Think putting unwanted clothes in a charity bin is a good deed? Few realise about 90 per cent of donations will never end up in an op shop. So where do you take your old pants you no longer need?
If you're clearing out your wardrobe and think your ripped acid wash jeans or rastafarian kaftan need a better home, a charity bin or op-shop are probably not the best solutions.
What most people don't realise, according to experts, is that a mere 10 per cent of donated clothing actually ends up for sale in a thrift shop so good intentions are really just rubbish.
An Australian Bureau of Statistics report found about 800,000 tonnes of textile, leather and rubber waste was discarded in the 2018-19 financial year, with just under 75 per cent sent directly to the tip - and these figures did not include the clothing and textile waste sent overseas.
So what do you do with old jeans or a faded hypercolour t-shirt shoved at the back of the cupboard?
We spoke with three experts on what happens to your pants, where your pants may end up and if anyone is actually wearing your pants.
"A lot of people donate to charity thinking it's a good thing to do and it is good, but more people donate than will buy so there's a supply and demand difference," said Green Connect general manager Kylie Flament. "There are millions of items of clothes, right here in the Illawarra, without a home."
The social enterprise only has "one little op-shop" but were trying their best to divert as much waste away from landfill with a lot of their discarded clothing sent overseas, but sadly some donations are still going to landfill.
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Ms Flament said not all clothing items were equal and classed as A Grade (shop worthy) B Grade (sent to a company who sorts them with most ending up in overseas second hand markets) or C Grade (goes to the tip).
"Some things just don't move ... they could be in great condition but no-one wants it - we can't hold stock forever, there's just too much of it," she said. "We have a problem in Australia, I think we're one of the top two or three countries in terms of how many kilos of clothes are bought every year and therefore have to go somewhere - they don't disappear. Most of them are not compostable, so our clothing discards are enormous."
Ms Flament suggested for people to "start small" like delay buying the shoes they think they desperately need or commit to buying one secondhand item this week or this month.
People often get overwhelmed when they understand some of the problems we're facing when it comes to sustainability and it's hard to know where to start.- Kylie Flament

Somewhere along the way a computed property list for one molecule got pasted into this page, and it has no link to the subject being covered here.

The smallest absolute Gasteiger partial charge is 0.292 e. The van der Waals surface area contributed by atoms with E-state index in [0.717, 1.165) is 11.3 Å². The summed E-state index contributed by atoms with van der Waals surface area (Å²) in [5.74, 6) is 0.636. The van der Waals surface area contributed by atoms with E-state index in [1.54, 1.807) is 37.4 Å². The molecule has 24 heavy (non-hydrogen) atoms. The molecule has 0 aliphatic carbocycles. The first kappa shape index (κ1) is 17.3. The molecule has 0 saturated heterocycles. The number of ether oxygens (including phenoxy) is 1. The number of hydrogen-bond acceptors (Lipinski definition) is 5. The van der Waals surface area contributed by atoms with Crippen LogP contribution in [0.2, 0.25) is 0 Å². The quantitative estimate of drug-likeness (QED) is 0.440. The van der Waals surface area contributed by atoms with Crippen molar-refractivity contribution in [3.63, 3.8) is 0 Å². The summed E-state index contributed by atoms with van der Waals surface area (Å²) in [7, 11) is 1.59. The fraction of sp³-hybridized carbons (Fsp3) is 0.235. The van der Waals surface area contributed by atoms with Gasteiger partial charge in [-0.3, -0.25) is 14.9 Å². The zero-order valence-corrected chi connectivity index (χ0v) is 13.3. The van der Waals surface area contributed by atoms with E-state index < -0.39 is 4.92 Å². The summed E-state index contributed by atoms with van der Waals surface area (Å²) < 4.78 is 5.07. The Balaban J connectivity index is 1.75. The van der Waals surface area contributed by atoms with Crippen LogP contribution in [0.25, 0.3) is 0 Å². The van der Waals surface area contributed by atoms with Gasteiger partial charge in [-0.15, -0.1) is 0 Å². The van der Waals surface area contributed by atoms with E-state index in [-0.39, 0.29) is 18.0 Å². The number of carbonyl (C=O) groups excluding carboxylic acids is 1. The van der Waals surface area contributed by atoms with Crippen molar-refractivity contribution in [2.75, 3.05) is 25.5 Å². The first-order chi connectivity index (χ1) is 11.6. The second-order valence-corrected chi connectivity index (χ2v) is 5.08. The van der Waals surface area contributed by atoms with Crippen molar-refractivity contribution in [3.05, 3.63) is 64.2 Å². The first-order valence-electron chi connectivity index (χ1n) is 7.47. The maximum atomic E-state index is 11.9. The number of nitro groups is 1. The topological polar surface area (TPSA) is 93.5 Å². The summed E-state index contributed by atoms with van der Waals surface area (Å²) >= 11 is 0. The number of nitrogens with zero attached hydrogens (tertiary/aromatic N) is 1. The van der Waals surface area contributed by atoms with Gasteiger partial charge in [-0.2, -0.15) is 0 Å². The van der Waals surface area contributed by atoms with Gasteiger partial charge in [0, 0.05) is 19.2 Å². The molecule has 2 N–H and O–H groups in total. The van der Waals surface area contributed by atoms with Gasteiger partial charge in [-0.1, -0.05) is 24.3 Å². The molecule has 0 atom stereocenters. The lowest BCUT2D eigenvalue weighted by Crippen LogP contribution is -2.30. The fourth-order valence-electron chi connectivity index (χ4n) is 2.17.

Lindle Epe is The Earth Stylist. She chose the path of educating and styling people on sustainable and ethical clothes after discovering the atrocities of the fashion industry when designing and releasing her first collection.
With the help of her husband (a Geographic Information Systems consultant), the Kembla Grange entrepreneur is growing an online map directory of sustainable and ethical brands which can be searched by location or brand.
To be added on the list, Mrs Epe goes through a checklist of whether the store or online shop is accredited, what fabrics they use, whether their supply chain is transparent and ethical, how they treat their waste at the end of the cycle.
"I began researching brands and realising there are no laws around what is sustainable, the accreditations there are various types, and learning about where clothes are made and what brands are transparent with their supply chains," she said. "I made me think there's 'something going on here'."
Mrs Epe is now passionate about making people aware of the realities of fast fashion - from old polyester pants ending up as landfill, hazardous chemicals used in the creation of garments and unethical labour practices overseas.
"It's important to me to help create positive change rather than just design and contribute more to the problem," she said. "Buy vintage and preloved, go to your local op shop - and I style people in op shops as well. I also encourage people to buy less and buy quality, instead of buying five t-shirts buy one and that one would last longer."
When styling her clients, Mrs Epe looks for garments that are ethically made without slave labour, are of natural fibres like wool, cotton and silk, and is a big supporter of shopping second-hand.